Linux Command Cheatsheet: Disk usage and filesize cheatsheet


There are two main commands when it comes to checking disk space and filesize (/directory size): df and du.

Here is a quick cheatsheet with the various useful commands to check for disk space, disk usage, etc on linux (/Mac OS) machines:

The commands:

df - report file system disk space usage (show total hard drive disk usage)

Introduction to df

The df command is for checking the total size (/space remaining) for your file systems/drives.

Show overview of all drives (/volumes) on the machine - df

When df is used without any options, it'll give a nice overview of the volumes on the machine.


Sample output:

Filesystem     1K-blocks    Used Available Use% Mounted on
/dev/vda1       41266360 5666600  33486296  15% /
devtmpfs          930740       0    930740   0% /dev
tmpfs             941376       0    941376   0% /dev/shm
tmpfs             941376  100244    841132  11% /run
tmpfs             941376       0    941376   0% /sys/fs/cgroup
tmpfs             188276       0    188276   0% /run/user/0

Changing df into a more human readable format

But the above isn't so easy to read, so add a -h option to show it in human readable output:

df -h

Filesystem      Size  Used Avail Use% Mounted on
/dev/vda1        40G  5.5G   32G  15% /
devtmpfs        909M     0  909M   0% /dev
tmpfs           920M     0  920M   0% /dev/shm
tmpfs           920M   98M  822M  11% /run
tmpfs           920M     0  920M   0% /sys/fs/cgroup
tmpfs           184M     0  184M   0% /run/user/0

Only show a certain filesystem

If you want to see info about only a certain filesystem, then you can do it like this:

df -h /dev/vda1

Filesystem      Size  Used Avail Use% Mounted on
/dev/vda1        40G  5.5G   32G  15% /

Show the output in megabytes

To show the output with the sizes in megabytes, use the -m option. For example:

df -m /dev/vda1

Filesystem     1M-blocks  Used Available Use% Mounted on
/dev/vda1          40300  5534     32702  15% /

To see the type of of filesystem, use -T. For example:

df -m -T /dev/vda1

Filesystem     Type 1M-blocks  Used Available Use% Mounted on
/dev/vda1      ext4     40300  5534     32702  15% /

du - show file space usage (file sizes, total directory sizes, etc)

Introduction to du

I personally find myself using du quite often, mostly to see the total size of directories.

Basic usage of du

If you run du with no options it'll show each file/directory within the current working directory, along with its size (in bytes):


8       Documents/GitHub/BlogEtc/migrations
56      Documents/GitHub/BlogEtc/tests
16      Documents/GitHub/BlogEtc/.git/objects/59
8       Documents/GitHub/BlogEtc/.git/objects/92
16      Documents/GitHub/BlogEtc/.git/objects/0c
16      Documents/GitHub/BlogEtc/.git/objects/3e
8       Documents/GitHub/BlogEtc/.git/objects/50
16      Documents/GitHub/BlogEtc/.git/objects/57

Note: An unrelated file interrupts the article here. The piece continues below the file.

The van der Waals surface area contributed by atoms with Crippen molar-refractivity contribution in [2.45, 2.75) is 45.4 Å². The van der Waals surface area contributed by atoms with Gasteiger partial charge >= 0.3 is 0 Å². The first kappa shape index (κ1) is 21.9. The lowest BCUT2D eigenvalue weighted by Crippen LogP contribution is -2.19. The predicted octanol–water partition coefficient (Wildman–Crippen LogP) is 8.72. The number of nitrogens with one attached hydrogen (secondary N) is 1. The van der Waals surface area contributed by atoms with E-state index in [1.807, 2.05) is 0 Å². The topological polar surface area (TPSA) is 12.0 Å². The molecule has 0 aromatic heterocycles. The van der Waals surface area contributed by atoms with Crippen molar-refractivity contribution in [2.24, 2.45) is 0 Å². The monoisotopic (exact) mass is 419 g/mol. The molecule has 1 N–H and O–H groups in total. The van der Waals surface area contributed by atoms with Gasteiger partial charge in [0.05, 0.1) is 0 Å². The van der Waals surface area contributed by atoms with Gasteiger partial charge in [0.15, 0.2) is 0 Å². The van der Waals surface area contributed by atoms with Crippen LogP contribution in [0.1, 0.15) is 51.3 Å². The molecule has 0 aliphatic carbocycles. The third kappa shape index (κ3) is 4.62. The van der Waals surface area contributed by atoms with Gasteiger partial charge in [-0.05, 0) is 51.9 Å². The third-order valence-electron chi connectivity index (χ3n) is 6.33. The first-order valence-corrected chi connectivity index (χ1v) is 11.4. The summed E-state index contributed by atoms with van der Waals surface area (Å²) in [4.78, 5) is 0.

32      Documents/GitHub/BlogEtc/.git/objects/3b
8       Documents/GitHub/BlogEtc/.git/objects/6f
8       Documents/GitHub/BlogEtc/.git/objects/03

Changing it into a human readable format

The above is good for sorting, but if you want to read it with your own eyes you will probably want to convert the bytes into a human readable format. Use the -h option to get the human readable version:

du -h

4.0K    Documents/GitHub/BlogEtc/migrations
 28K    Documents/GitHub/BlogEtc/tests
8.0K    Documents/GitHub/BlogEtc/.git/objects/59
4.0K    Documents/GitHub/BlogEtc/.git/objects/92
4.0K    Documents/GitHub/BlogEtc/.git/objects/50
8.0K    Documents/GitHub/BlogEtc/.git/objects/57
 16K    Documents/GitHub/BlogEtc/.git/objects/3b
4.0K    Documents/GitHub/BlogEtc/.git/objects/9b
 12K    Documents/GitHub/BlogEtc/.git/objects/04
4.0K    Documents/GitHub/BlogEtc/.git/objects/56

du for a specific directory

Normally you will want to enter a directory - just append it to the command like du -h /home/your-dir/.

du /your-directory/

Show all files (not just directories)

Use the following option (-a) to show all files, not just directories

du -a /your-directory/

Limit du to a certain number of subdirectories

You can do this with the max depth option. For example to show a max of 1 sub level (subdirectory):

du -d 1 /your-dir/

Obviously you should change the 1 to whatever you need!

Give a summary (total size of directory) - this is the most used option

This will give a total size of a directory - and it is a commonly used option for du.

du -s /var

538036	/var

Give a summary of each directory within a directory - second most used option

But sometimes you don't want a summary of just the one directory - you want to know how large each directory is within a directory. For example, to show how much space each website is using, if they are all in /home.

To do this, just add a * to the end, for example:

du -s /var/*

4	/var/adm
82736	/var/cache
4	/var/crash
20	/var/db
8	/var/empty
4	/var/games
4	/var/gopher
12	/var/kerberos
315512	/var/lib

Show the biggest files (using the sort command with du)

You can pipe the output of du to sort to sort it.

This won't work with the -h (human readable du output).

du -a /var/ | sort -n -r

10625624        /var/
6291456 /var//vm
3828208 /var//db
3299200 /var//db/dyld
2286312 /var//db/dyld/dyld_shared_cache_x86_64h
2097152 /var//vm/swapfile1

Show the biggest directories and sort by largest

du -s /var/* | sort -n -r

6291456 /var/vm
4956224 /var/db
1021944 /var/folders
92928   /var/log
4488    /var/networkd

Systems that these commands will work on

All of these commands for showing disk usage and remaining space will work on almost all *nix based operating systems, including Cent OS, Ubuntu, CoreOS, Debian, Mac OS etc. If you are using bash in a terminal, you can probably count on having du and df...!

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